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HOME > Classical Novels > The Worst Boy in Town > CHAPTER XIII. THE BOY WHO WAS NOT AFRAID.
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When Jack emerged from his enforced retirement of the week, it was with an aristocratic complexion, a fine sense of rectitude, and a powerful conviction that in spite of his unsavory reputation having had additional light cast upon it by the burning stable, there still was something worth living for, and that the something aforesaid was nice little Mattie Barker. The bouquet she had sent him had been carefully preserved throughout the week, though it had not always been easy to secrete it on the approach of his mother and father. Why he should have hidden it from them he could not have told, for they would have assumed that he had culled it himself, and they were more than glad on account of the new regard for flowers he had shown since his sickness; but it made Jack feel very manly to hide that bouquet, to imagine that it would be removed if discovered, and to think of the desperate deeds he would do rather than have it torn from him.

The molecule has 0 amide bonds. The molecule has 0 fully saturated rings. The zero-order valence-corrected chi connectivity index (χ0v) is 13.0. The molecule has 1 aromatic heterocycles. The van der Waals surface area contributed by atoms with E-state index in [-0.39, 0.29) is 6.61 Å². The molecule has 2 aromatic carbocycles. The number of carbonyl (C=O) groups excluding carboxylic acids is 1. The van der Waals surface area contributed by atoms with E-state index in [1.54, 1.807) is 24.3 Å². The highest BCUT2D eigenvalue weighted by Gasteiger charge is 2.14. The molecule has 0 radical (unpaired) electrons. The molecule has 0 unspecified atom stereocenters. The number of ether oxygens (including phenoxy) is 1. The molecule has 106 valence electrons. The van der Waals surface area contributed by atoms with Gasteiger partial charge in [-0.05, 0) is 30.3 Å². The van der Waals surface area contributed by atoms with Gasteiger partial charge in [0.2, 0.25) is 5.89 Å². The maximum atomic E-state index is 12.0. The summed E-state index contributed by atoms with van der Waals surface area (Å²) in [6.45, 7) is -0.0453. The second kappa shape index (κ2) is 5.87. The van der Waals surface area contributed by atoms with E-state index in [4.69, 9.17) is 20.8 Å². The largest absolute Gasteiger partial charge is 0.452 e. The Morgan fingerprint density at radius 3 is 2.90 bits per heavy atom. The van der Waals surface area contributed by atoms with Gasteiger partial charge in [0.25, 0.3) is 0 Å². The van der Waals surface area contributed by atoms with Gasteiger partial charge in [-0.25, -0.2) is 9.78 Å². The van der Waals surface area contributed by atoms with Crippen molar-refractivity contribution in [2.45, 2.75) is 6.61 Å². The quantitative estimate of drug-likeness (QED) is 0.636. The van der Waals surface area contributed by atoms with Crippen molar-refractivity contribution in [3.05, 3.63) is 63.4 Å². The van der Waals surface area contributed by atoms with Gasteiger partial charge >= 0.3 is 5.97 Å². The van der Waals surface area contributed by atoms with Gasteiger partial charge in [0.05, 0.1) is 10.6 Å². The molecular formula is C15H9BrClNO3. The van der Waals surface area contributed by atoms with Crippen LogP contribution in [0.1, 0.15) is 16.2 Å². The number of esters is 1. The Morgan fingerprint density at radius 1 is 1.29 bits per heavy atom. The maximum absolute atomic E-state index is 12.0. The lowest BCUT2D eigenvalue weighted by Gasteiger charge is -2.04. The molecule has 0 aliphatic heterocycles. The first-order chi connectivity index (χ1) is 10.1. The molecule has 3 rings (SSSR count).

In spite of love, however, the boy felt somewhat as a discharged criminal is supposed to feel. He did not know where to go, or what to do. The prohibition of the society of other boys had been strengthened by new and stringent clauses. Jack could not very well seek out girls to play with, unless he chose to run the risk of being laughed at, and being suspected of fickleness by nice little Mattie Barker. His recent conversations with his mother had not been of a variety of which he wanted more, his father was pleasant enough of speech—when not pre-occupied—but he would persist in affixing a moral or a warning to every sentence he spoke, and though Jack felt sure that no person living had a higher regard for moral applications than himself, he did not care to have them in everything. His father liked butter, as was proper enough, but did he mix it with everything he put in his mouth—cake, coffee, fruit, etc.? Jack rather thought not.